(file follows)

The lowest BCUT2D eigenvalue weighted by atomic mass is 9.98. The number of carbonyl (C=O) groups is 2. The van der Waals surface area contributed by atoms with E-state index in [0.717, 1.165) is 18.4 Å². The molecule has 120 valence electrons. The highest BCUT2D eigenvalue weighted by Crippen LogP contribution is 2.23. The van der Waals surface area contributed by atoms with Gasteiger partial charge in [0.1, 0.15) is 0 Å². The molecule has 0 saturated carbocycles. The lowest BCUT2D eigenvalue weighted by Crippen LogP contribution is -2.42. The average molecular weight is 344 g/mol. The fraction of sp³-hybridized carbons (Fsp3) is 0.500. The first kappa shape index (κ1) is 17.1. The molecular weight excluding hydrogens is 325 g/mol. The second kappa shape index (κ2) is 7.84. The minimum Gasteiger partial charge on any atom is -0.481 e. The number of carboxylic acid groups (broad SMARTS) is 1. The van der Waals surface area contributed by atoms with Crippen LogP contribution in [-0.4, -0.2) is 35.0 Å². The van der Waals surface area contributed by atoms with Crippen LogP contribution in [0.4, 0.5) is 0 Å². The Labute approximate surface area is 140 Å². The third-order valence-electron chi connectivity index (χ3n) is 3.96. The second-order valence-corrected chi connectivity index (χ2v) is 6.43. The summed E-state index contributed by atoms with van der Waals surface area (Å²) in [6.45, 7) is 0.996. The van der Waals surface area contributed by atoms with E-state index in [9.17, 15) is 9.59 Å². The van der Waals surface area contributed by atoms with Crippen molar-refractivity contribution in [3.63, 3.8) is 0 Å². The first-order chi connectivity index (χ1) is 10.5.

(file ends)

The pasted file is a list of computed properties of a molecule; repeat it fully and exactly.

The lowest BCUT2D eigenvalue weighted by atomic mass is 9.98. The number of carbonyl (C=O) groups is 2. The van der Waals surface area contributed by atoms with E-state index in [0.717, 1.165) is 18.4 Å². The molecule has 120 valence electrons. The highest BCUT2D eigenvalue weighted by Crippen LogP contribution is 2.23. The van der Waals surface area contributed by atoms with Gasteiger partial charge in [0.1, 0.15) is 0 Å². The molecule has 0 saturated carbocycles. The lowest BCUT2D eigenvalue weighted by Crippen LogP contribution is -2.42. The average molecular weight is 344 g/mol. The fraction of sp³-hybridized carbons (Fsp3) is 0.500. The first kappa shape index (κ1) is 17.1. The molecular weight excluding hydrogens is 325 g/mol. The second kappa shape index (κ2) is 7.84. The minimum Gasteiger partial charge on any atom is -0.481 e. The number of carboxylic acid groups (broad SMARTS) is 1. The van der Waals surface area contributed by atoms with Crippen LogP contribution in [-0.4, -0.2) is 35.0 Å². The van der Waals surface area contributed by atoms with Crippen LogP contribution in [0.4, 0.5) is 0 Å². The Labute approximate surface area is 140 Å². The third-order valence-electron chi connectivity index (χ3n) is 3.96. The second-order valence-corrected chi connectivity index (χ2v) is 6.43. The summed E-state index contributed by atoms with van der Waals surface area (Å²) in [6.45, 7) is 0.996. The van der Waals surface area contributed by atoms with E-state index in [9.17, 15) is 9.59 Å². The van der Waals surface area contributed by atoms with Crippen molar-refractivity contribution in [3.63, 3.8) is 0 Å². The first-order chi connectivity index (χ1) is 10.5.